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Kang v. Marathon Funding Services Inc.

United States District Court, W.D. Washington, Seattle

July 9, 2019

RAJINDER KANG, Plaintiff,
v.
MARATHON FUNDING SERVICES, INC., et al. Defendants.

          ORDER

          John C. Coughenour United States District Judge.

         This matter comes before the Court on Plaintiff's motion to remand (Dkt. No. 7). Having thoroughly considered the parties' briefing and the relevant record, the Court finds oral argument unnecessary and hereby GRANTS the motion for the reasons explained herein.

         I. BACKGROUND

         In January 2019, Plaintiff Rajinder Kang purchased a commercial property located in Seattle, Washington at a trustee's sale. (Dkt. No. 7 at 1.) Plaintiff is a citizen of Canada. (Dkt. No. 10 at 4.) Defendant Marathon Funding Services, Inc. (“Marathon Services”), which is owned by Defendant Robert Crawford, previously owned the property and leased it to Defendants Jonathan Grindell and Sophia Bagnaschi. (Id. at 1-2.) Defendants are all Washington state residents. (Dkt. No. 1-2 at 1-2.) After Plaintiff purchased the property, he notified Defendants to vacate the premises within 20 days, as required by Washington law. (Id. at 3.) Defendants failed to comply. (Id. at 3-4.) On April 25, 2019, Plaintiff filed a lawsuit in King County Superior Court seeking to remove Defendants from the property pursuant to Washington's forcible detainer and unlawful detainer statutes. (Dkt. No. 1-2.) Defendant Crawford subsequently removed the lawsuit to federal court, and Plaintiff moves to remand the case to King County Superior Court for lack of subject matter jurisdiction. (Dkt. Nos. 5, 7.)

         II. DISCUSSION

         A party to a civil action brought in state court may remove that action to federal court if the federal district court would have had original jurisdiction at the time of both commencement of the action and removal. See 28 U.S.C. § 1441(a). A federal court has original jurisdiction over cases that arise under federal law or where there is complete diversity among the parties and the amount in controversy exceeds $75, 000. 28 U.S.C. §§ 1331, 1332(a). Once removed, the case can be remanded for lack of subject matter jurisdiction or defects in the removal procedure. 28 U.S.C. § 1447(c). There is a “strong presumption” against removal, and federal jurisdiction “must be rejected if there is any doubt as to the right of removal in the first instance.” Gaus v. Miles, Inc., 980 F.2d 564, 566 (9th Cir. 1992). The burden is on the moving party to demonstrate that removal is proper. Id.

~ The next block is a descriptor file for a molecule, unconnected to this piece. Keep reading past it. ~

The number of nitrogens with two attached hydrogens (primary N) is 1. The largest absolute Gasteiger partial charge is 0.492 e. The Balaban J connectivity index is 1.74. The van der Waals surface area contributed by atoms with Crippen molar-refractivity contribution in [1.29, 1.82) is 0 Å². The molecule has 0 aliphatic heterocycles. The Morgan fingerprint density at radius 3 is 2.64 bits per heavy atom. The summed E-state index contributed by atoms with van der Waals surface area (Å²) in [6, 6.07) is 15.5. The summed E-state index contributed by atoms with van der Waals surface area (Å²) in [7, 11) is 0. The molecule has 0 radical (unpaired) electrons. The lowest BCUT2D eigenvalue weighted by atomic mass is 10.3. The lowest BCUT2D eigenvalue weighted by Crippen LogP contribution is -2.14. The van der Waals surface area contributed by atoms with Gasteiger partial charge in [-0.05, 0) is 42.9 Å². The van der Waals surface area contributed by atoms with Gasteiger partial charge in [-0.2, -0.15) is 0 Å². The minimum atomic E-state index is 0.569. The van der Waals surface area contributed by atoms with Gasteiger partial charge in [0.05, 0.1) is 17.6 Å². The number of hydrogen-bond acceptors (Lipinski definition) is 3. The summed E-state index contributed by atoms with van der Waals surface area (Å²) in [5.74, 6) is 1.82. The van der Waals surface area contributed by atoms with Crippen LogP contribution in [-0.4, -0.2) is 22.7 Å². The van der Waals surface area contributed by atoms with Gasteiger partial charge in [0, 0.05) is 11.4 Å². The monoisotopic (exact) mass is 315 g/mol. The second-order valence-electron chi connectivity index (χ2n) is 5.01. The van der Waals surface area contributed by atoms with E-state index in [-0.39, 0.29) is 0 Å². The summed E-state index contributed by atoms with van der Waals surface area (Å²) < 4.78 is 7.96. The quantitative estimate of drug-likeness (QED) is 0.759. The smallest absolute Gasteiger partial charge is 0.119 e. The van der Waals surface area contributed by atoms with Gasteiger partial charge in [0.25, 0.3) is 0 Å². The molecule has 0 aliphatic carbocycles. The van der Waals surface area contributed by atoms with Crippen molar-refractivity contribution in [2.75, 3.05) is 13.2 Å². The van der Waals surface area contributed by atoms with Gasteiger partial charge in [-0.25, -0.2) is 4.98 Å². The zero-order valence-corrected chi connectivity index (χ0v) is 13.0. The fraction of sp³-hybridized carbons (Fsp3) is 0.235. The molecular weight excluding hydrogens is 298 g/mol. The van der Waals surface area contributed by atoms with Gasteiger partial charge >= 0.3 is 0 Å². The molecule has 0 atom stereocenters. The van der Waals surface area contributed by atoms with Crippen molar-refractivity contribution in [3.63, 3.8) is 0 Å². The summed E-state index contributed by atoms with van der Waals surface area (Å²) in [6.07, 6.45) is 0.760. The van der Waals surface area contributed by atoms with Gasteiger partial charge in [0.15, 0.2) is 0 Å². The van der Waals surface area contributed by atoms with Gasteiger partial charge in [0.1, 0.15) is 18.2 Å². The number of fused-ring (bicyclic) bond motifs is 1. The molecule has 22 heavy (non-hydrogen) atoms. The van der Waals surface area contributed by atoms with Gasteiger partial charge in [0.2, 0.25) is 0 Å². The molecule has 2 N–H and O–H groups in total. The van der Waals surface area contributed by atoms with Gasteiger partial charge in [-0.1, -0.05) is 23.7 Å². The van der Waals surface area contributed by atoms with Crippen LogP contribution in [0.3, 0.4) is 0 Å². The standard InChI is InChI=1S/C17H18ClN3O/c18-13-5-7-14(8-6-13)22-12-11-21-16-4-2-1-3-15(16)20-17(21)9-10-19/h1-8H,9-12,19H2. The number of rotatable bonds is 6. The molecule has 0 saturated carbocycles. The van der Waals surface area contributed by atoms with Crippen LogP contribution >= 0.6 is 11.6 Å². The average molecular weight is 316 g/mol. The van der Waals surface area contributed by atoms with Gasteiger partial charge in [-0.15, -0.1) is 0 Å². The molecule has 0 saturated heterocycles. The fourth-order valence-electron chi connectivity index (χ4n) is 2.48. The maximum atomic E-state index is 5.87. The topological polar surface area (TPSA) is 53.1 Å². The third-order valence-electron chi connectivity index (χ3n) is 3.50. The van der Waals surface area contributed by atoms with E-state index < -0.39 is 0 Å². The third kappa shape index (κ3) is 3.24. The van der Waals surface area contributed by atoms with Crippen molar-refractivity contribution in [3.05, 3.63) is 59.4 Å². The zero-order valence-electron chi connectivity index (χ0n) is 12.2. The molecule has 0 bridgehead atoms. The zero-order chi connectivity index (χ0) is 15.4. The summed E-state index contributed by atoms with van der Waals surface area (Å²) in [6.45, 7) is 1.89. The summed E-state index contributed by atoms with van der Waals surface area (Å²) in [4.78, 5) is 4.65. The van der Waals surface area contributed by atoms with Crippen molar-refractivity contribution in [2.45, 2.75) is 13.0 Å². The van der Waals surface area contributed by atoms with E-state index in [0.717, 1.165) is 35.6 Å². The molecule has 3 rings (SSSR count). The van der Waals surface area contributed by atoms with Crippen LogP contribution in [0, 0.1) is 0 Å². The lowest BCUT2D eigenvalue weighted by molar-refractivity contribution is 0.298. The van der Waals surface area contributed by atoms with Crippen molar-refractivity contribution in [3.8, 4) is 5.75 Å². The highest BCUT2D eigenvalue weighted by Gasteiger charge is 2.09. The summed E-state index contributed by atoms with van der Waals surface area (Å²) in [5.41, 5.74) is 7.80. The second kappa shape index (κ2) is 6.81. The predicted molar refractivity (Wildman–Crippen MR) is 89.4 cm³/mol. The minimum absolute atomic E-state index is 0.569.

A. Federal Question Jurisdiction

         A case arises under federal law if the federal issue appears on the face of the well-pleaded complaint. Louisville & Nashville R.R. Co. v. Mottley, 211 U.S. 149, 152 (1908). A well-pleaded complaint must establish either that federal law creates the cause of action or that the plaintiff's right to relief necessarily depends on the resolution of a substantial question of federal law that is actually disputed. Id.; Gunn v. Minton, 568 U.S. 251, 258 (2013). A case may not be removed on the basis of federal question jurisdiction if the federal issue is raised as an affirmative defense. See Caterpillar Inc. v. Williams, 482 U.S. 386, 393 (1987).

         Plaintiff's forcible detainer and unlawful detainer lawsuit does not arise under federal law. Plaintiff's complaint does not allege a federal cause of action and is based solely on Washington law. (Dkt. No. 1-2.) Nor does Plaintiff's right to relief depend on the resolution of a substantial question of federal law. While Defendant Crawford argues in his notice of removal that Plaintiff's complaint implicates and violates the federal Protecting Tenants at Foreclosure Act (“PTFA”), Plaintiff's claims do not arise from that law. (Dkt. Nos. 1-2, 5 at 3.) Defendant has not demonstrated that Plaintiff's right to relief turns on the resolution of a question under the PTFA. Instead, Defendant appears to be raising an affirmative defense under the PTFA. (Dkt. No. 5.) But an affirmative defense cannot provide the basis for federal question jurisdiction. See Caterpillar, 482 U.S. at 393. For the foregoing reasons, the Court does not have federal question jurisdiction over Plaintiff's claims and removal on this basis was improper.

         B. Diversity Jurisdiction

         Diversity jurisdiction requires that the amount in controversy exceed $75, 000 and that the parties be citizens of different states. 28 U.S.C. § 1332(a). However, even where both of these requirements are met, removal on the basis of diversity jurisdiction is barred if any party served as a defendant is a citizen of the state in which the action is brought. 28 U.S.C. § 1441(b)(2); Lincoln Prop. Co. v. Roche, 546 U.S. 81, 89-90 (2005). Plaintiff filed his unlawful detainer lawsuit in King County Superior Court and alleges that all Defendants are citizens of Washington. (Dkt. No. 1-2 at 1-2.) Defendant Marathon Funding is a corporation registered and located in Washington, and each of the individual defendants are alleged to reside in King County, Washington. (Id.) In his notice of removal, Defendant Crawford does not challenge these allegations, and states that he resides in Washington. (See Dkt. No. 5.) Therefore, removal was improper on the basis of diversity jurisdiction. See 28 U.S.C. § 1441(b)(2).

         III. CONCLUSION

         For the foregoing reasons, Plaintiff's motion to remand (Dkt. No. 7) is GRANTED. The Clerk is DIRECTED to remand ...


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